NOPA Crush Confirms Sluggish Soybean Demand

NOPA Crush Confirms Sluggish Soybean Demand


The National Oilseed Processors’ Association [2] (NOPA) monthly crush report released last week confirmed that domestic soybean [3] demand remains sluggish. NOPA pegged its members’ November soybean crush at 141.3 million bushels, compared with trade estimates averaging 140.9 million bushels, according to a survey taken by Dow Jones Newswires.

The monthly crush was up slightly from the October level of 141.2 million bushels, but was down 5.1% from the November 2010 crush of 148.9 million bushels.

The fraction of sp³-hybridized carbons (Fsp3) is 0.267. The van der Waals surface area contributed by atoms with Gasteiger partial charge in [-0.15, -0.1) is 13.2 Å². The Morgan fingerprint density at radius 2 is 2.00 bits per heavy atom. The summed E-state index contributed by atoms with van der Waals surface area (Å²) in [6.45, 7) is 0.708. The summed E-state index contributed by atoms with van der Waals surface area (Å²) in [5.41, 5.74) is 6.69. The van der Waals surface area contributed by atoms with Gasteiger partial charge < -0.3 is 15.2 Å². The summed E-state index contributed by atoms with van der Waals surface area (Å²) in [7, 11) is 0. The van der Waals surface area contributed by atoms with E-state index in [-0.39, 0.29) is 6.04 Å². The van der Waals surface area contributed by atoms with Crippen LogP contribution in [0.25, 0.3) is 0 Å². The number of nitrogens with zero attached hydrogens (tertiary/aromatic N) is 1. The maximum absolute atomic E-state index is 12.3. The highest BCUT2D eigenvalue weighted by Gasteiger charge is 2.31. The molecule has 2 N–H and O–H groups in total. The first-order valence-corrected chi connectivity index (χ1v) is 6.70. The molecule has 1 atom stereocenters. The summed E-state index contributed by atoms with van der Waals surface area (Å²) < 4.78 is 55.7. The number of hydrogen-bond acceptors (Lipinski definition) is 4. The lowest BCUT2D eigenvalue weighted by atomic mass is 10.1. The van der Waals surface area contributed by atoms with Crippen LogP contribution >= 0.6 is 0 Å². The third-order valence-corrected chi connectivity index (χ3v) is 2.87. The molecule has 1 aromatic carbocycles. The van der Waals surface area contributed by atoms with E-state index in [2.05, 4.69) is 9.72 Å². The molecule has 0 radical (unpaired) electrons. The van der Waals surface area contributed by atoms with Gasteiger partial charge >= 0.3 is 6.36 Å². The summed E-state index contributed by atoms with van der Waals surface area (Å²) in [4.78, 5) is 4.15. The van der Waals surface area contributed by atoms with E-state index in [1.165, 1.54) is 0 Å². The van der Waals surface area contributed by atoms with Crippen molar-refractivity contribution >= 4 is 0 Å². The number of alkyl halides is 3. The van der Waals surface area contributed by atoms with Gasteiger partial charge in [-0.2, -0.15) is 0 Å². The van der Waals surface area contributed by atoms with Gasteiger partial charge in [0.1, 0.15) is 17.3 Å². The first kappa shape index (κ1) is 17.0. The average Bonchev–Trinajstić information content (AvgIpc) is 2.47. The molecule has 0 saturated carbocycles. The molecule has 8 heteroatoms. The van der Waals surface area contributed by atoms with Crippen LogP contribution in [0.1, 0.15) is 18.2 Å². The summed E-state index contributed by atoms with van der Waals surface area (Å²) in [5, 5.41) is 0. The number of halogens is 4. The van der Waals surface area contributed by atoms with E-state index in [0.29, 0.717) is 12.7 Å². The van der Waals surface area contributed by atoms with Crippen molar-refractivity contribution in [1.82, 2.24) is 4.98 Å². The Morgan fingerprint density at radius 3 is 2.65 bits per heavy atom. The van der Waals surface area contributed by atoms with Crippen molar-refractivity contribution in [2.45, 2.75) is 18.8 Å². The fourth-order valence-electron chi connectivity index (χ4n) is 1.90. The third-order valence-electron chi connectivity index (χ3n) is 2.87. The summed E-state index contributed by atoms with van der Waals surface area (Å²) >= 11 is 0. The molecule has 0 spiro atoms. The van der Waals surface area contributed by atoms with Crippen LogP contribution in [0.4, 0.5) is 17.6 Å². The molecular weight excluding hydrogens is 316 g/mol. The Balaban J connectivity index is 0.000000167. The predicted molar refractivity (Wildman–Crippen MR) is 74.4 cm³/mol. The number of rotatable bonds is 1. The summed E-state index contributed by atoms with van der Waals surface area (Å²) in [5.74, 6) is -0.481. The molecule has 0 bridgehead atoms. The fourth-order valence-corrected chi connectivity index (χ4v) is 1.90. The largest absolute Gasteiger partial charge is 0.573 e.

NOPA reported its members held soy-oil stocks of 1.876 billion pounds at the end of November compared with trade estimates averaging 1.850 billion pounds. The soy-oil stocks were virtually unchanged from a month earlier despite reduced production, but were down 33.7% from a year earlier.

The NOPA crush data supports the cut USDA [4] made to its projection of the 2011-2012 crush in its Dec. 9 supply/demand update. USDA trimmed its crush projection by 10 million bushels to 1.625 billion bushels citing reduced domestic soy-meal consumption and a higher meal extraction rate.

NOPA reported a November meal yield of 47.81 lbs./bu., which was up from 47.64 lbs. in October and just below the November 2010 yield of 47.87 lbs.

The NOPA soy-oil yield fell to 11.31 lbs./bu. in November from 11.56 lbs. in October and 11.48 lbs. in November 2010.


Editor’s note: Richard Brock, Corn & Soybean Digest's marketing editor, is president of Brock Associates, a farm market advisory firm, and publisher of The Brock Report.